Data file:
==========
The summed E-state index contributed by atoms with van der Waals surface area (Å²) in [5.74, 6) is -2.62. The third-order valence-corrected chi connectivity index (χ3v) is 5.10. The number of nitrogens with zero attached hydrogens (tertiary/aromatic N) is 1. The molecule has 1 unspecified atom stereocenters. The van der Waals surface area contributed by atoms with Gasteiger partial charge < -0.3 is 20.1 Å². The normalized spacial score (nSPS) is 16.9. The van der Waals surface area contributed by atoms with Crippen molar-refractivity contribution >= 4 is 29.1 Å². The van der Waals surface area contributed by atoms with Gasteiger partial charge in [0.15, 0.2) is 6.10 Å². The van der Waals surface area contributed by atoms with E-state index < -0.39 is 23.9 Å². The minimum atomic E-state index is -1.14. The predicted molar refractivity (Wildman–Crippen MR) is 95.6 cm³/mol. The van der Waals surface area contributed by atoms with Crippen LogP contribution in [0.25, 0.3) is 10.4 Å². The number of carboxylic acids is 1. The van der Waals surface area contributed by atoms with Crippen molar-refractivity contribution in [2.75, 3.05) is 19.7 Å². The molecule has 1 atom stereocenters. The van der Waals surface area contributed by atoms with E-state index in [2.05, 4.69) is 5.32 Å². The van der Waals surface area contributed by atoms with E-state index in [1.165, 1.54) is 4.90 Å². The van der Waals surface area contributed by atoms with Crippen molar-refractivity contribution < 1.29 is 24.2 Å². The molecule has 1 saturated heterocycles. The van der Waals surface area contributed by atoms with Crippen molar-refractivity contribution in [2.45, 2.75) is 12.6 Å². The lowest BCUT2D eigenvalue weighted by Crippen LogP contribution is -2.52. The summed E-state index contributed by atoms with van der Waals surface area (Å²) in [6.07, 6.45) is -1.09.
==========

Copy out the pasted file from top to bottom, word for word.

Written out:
The summed E-state index contributed by atoms with van der Waals surface area (Å²) in [5.74, 6) is -2.62. The third-order valence-corrected chi connectivity index (χ3v) is 5.10. The number of nitrogens with zero attached hydrogens (tertiary/aromatic N) is 1. The molecule has 1 unspecified atom stereocenters. The van der Waals surface area contributed by atoms with Gasteiger partial charge < -0.3 is 20.1 Å². The normalized spacial score (nSPS) is 16.9. The van der Waals surface area contributed by atoms with Crippen molar-refractivity contribution >= 4 is 29.1 Å². The van der Waals surface area contributed by atoms with Gasteiger partial charge in [0.15, 0.2) is 6.10 Å². The van der Waals surface area contributed by atoms with E-state index < -0.39 is 23.9 Å². The minimum atomic E-state index is -1.14. The predicted molar refractivity (Wildman–Crippen MR) is 95.6 cm³/mol. The van der Waals surface area contributed by atoms with Crippen LogP contribution in [0.25, 0.3) is 10.4 Å². The number of carboxylic acids is 1. The van der Waals surface area contributed by atoms with Crippen molar-refractivity contribution in [2.75, 3.05) is 19.7 Å². The molecule has 1 atom stereocenters. The van der Waals surface area contributed by atoms with E-state index in [2.05, 4.69) is 5.32 Å². The van der Waals surface area contributed by atoms with E-state index in [1.165, 1.54) is 4.90 Å². The van der Waals surface area contributed by atoms with Crippen molar-refractivity contribution < 1.29 is 24.2 Å². The molecule has 1 saturated heterocycles. The van der Waals surface area contributed by atoms with Crippen molar-refractivity contribution in [2.45, 2.75) is 12.6 Å². The lowest BCUT2D eigenvalue weighted by Crippen LogP contribution is -2.52. The summed E-state index contributed by atoms with van der Waals surface area (Å²) in [6.07, 6.45) is -1.09.